Rationale Studies comparing urine ketones and blood ketones are all observational. There is just one randomized controlled prospective study, but it evaluated the incidence of hospitalization/emergency assessment among patients with type 1 diabetes depending on self-measurement of blood ketones or urine ketones [58]. Most studies have included patients presenting to the emergency room because of a hyperglycemic episode (blood glucose generally > 2.5 g/L). The diagnostic criteria of diabetic ketoacidosis varied from one study to another, which makes comparison difficult. Whatever their quality, all the studies found greater specificity and a quicker diagnostic result with capillary blood ketones, for a comparable sensitivity. In addition, urine ketones may persist in the absence of significant blood ketones. Lastly, measurement of urine ketones determines only acetoacetate, whereas measurement of blood ketones determines solely beta-hydroxybutyrate, which is the predominant ketone body in the case of diabetic ketosis. Depending on the various cut-offs reported, blood ketones above 3 mmol/L associated with hyperglycemia constitute a good diagnostic criterion of diabetic ketoacidosis [59,60,61,62,63].

Second area: Patient assessment and referral

In case of metabolic acidosis, is the pH value useful to identify critically ill patients?

R2.1—The pH value should probably not be used alone to identify critically ill patients (GRADE 2−, STRONG AGREEMENT).

Rationale The blood pH is a fundamental laboratory parameter. Its value depends not only on metabolic or respiratory variations, but also on the site of arterial, venous, or capillary blood sampling. Clinical studies of the prognostic utility of blood pH in emergency medicine have used analysis of venous or arterial blood. The emergence of new tools for point-of-care measurement of pH has yielded recent published studies of its prognostic value before hospital admission. These observational studies essentially related to non-traumatic cardiac arrest and most failed to show a prognostic utility of the isolated measurement of pH [64, 65]. However, there is a need to assess pH combined with other clinical and biochemical parameters. Most in-hospital studies were observational, were limited by small numbers of patients, and assessed very different diseases (cardiac arrest, trauma, pneumonia, diabetic ketoacidosis). Most of them failed to show any prognostic value of pH measurement [8, 66, 67]. Only those studies of acute community-acquired pneumonia underscored the utility of the measurement of blood pH, but in the context of severity scores combined with other parameters [68, 69].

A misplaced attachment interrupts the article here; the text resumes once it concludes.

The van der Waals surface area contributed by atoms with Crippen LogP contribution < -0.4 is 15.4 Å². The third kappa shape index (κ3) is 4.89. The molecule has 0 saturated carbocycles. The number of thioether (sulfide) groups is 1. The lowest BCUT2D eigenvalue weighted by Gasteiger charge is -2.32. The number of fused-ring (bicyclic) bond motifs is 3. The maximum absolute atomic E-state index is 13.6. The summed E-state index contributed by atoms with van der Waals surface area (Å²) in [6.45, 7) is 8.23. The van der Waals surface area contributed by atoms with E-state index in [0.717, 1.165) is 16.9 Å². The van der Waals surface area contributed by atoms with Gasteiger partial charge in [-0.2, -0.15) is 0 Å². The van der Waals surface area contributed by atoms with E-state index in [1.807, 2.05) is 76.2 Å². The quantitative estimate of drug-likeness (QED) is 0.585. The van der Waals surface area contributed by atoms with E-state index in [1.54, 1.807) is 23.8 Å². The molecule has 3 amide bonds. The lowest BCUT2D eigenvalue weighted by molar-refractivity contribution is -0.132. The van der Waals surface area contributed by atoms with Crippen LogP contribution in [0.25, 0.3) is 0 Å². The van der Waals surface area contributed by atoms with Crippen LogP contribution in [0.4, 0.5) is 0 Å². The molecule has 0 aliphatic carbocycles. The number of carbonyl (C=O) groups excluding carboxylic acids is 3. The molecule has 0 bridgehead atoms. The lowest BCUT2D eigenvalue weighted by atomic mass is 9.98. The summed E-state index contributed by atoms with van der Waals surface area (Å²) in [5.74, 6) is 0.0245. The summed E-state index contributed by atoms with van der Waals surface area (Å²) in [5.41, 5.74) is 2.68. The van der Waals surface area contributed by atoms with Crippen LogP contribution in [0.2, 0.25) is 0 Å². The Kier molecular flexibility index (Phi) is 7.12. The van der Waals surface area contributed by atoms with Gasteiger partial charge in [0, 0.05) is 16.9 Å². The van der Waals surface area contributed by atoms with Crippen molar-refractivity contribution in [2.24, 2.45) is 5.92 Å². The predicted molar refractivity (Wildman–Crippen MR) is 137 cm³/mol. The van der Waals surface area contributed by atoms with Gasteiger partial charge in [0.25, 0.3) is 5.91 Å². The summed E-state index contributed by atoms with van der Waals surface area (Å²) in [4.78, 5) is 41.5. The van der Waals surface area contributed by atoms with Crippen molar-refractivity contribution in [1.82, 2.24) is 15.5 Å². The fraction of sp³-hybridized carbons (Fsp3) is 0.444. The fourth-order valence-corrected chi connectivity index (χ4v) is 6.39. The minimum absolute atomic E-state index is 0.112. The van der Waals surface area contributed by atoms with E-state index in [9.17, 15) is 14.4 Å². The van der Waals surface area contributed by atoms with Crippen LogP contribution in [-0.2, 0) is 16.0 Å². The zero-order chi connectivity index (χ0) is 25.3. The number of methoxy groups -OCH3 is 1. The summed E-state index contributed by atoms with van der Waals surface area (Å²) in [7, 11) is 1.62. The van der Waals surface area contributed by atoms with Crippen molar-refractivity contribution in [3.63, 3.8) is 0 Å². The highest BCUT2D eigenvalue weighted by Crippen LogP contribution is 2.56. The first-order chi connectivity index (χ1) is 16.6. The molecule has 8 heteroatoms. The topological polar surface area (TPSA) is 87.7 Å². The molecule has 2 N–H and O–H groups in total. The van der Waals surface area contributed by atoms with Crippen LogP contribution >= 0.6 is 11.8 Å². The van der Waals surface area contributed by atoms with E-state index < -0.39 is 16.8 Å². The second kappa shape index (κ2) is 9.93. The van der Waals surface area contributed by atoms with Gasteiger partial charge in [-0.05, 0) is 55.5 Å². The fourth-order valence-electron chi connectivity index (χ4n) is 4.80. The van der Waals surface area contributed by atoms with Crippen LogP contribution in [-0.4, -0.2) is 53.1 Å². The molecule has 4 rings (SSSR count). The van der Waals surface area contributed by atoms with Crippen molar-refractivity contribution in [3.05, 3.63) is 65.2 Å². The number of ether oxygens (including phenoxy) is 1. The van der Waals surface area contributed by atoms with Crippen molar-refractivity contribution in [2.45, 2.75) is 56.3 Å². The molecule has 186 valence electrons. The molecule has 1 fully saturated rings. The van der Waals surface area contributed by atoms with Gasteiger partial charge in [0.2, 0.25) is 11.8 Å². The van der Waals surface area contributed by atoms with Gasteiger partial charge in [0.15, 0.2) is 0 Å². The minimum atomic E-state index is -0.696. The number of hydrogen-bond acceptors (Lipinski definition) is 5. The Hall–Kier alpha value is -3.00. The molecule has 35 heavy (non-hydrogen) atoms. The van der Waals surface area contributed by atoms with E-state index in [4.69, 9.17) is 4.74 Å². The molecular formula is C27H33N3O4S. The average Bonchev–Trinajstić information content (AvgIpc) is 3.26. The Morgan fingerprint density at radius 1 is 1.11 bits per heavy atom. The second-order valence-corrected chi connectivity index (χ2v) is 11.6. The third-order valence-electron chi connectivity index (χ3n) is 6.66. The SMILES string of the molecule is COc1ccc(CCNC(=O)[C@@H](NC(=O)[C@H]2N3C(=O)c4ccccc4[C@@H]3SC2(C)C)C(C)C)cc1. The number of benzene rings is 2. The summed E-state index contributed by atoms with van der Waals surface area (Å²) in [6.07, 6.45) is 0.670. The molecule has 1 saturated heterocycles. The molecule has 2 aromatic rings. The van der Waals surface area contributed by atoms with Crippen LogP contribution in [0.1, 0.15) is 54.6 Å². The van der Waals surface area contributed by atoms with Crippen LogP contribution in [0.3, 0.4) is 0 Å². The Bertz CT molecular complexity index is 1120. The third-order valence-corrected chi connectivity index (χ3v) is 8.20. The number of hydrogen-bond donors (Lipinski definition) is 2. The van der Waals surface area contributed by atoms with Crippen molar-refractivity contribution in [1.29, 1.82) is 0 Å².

Is lactate measurement useful to identify critically ill patients?

R2.2—Hyperlactatemia, whatever its value, should be considered as a marker of severity in initial treatment. Diagnostic and therapeutic management should be rapid and multidisciplinary if needed (GRADE 1+, STRONG AGREEMENT).

R2.3—Increase in blood lactate should probably be monitored in the first hours of management so as to assess the response to treatment (GRADE 2+, STRONG AGREEMENT).